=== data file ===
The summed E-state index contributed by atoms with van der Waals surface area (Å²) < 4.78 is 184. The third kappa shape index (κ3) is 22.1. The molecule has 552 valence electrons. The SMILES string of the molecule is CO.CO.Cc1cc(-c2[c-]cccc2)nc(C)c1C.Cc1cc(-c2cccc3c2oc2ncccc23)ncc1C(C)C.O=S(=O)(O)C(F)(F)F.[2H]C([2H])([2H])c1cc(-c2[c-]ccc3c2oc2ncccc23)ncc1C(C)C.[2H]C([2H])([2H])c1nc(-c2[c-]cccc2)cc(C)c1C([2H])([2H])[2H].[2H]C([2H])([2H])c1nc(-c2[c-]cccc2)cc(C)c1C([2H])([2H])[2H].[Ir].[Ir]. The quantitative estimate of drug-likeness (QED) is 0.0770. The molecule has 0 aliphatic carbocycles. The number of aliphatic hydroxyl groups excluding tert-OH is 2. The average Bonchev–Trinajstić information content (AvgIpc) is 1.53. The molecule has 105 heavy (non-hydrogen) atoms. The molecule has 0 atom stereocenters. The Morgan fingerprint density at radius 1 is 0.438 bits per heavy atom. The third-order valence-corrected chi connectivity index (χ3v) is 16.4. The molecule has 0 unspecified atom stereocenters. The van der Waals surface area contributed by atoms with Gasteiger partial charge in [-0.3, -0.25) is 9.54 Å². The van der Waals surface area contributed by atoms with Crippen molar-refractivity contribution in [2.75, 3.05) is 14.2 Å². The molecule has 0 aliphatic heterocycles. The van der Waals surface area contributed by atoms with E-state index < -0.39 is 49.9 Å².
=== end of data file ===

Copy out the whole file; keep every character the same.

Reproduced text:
The summed E-state index contributed by atoms with van der Waals surface area (Å²) < 4.78 is 184. The third kappa shape index (κ3) is 22.1. The molecule has 552 valence electrons. The SMILES string of the molecule is CO.CO.Cc1cc(-c2[c-]cccc2)nc(C)c1C.Cc1cc(-c2cccc3c2oc2ncccc23)ncc1C(C)C.O=S(=O)(O)C(F)(F)F.[2H]C([2H])([2H])c1cc(-c2[c-]ccc3c2oc2ncccc23)ncc1C(C)C.[2H]C([2H])([2H])c1nc(-c2[c-]cccc2)cc(C)c1C([2H])([2H])[2H].[2H]C([2H])([2H])c1nc(-c2[c-]cccc2)cc(C)c1C([2H])([2H])[2H].[Ir].[Ir]. The quantitative estimate of drug-likeness (QED) is 0.0770. The molecule has 0 aliphatic carbocycles. The number of aliphatic hydroxyl groups excluding tert-OH is 2. The average Bonchev–Trinajstić information content (AvgIpc) is 1.53. The molecule has 105 heavy (non-hydrogen) atoms. The molecule has 0 atom stereocenters. The Morgan fingerprint density at radius 1 is 0.438 bits per heavy atom. The third-order valence-corrected chi connectivity index (χ3v) is 16.4. The molecule has 0 unspecified atom stereocenters. The van der Waals surface area contributed by atoms with Gasteiger partial charge in [-0.3, -0.25) is 9.54 Å². The van der Waals surface area contributed by atoms with Crippen molar-refractivity contribution in [2.75, 3.05) is 14.2 Å². The molecule has 0 aliphatic heterocycles. The van der Waals surface area contributed by atoms with E-state index < -0.39 is 49.9 Å².